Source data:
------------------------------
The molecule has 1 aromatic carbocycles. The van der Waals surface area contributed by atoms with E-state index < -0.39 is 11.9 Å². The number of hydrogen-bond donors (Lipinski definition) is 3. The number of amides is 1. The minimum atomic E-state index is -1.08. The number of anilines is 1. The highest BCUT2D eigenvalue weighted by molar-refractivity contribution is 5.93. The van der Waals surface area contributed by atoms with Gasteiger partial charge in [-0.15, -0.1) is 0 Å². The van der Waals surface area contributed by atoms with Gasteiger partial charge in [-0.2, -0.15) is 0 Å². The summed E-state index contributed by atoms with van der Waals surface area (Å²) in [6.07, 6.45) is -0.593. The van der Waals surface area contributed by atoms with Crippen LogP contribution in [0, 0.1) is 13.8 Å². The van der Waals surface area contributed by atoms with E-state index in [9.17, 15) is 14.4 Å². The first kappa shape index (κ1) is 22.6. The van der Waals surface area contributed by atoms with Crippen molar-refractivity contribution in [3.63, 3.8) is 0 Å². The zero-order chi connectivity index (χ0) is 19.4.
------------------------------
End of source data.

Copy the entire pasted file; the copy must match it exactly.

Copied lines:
The molecule has 1 aromatic carbocycles. The van der Waals surface area contributed by atoms with E-state index < -0.39 is 11.9 Å². The number of hydrogen-bond donors (Lipinski definition) is 3. The number of amides is 1. The minimum atomic E-state index is -1.08. The number of anilines is 1. The highest BCUT2D eigenvalue weighted by molar-refractivity contribution is 5.93. The van der Waals surface area contributed by atoms with Gasteiger partial charge in [-0.15, -0.1) is 0 Å². The van der Waals surface area contributed by atoms with Gasteiger partial charge in [-0.2, -0.15) is 0 Å². The summed E-state index contributed by atoms with van der Waals surface area (Å²) in [6.07, 6.45) is -0.593. The van der Waals surface area contributed by atoms with Crippen LogP contribution in [0, 0.1) is 13.8 Å². The van der Waals surface area contributed by atoms with E-state index in [9.17, 15) is 14.4 Å². The first kappa shape index (κ1) is 22.6. The van der Waals surface area contributed by atoms with Crippen molar-refractivity contribution in [3.63, 3.8) is 0 Å². The zero-order chi connectivity index (χ0) is 19.4.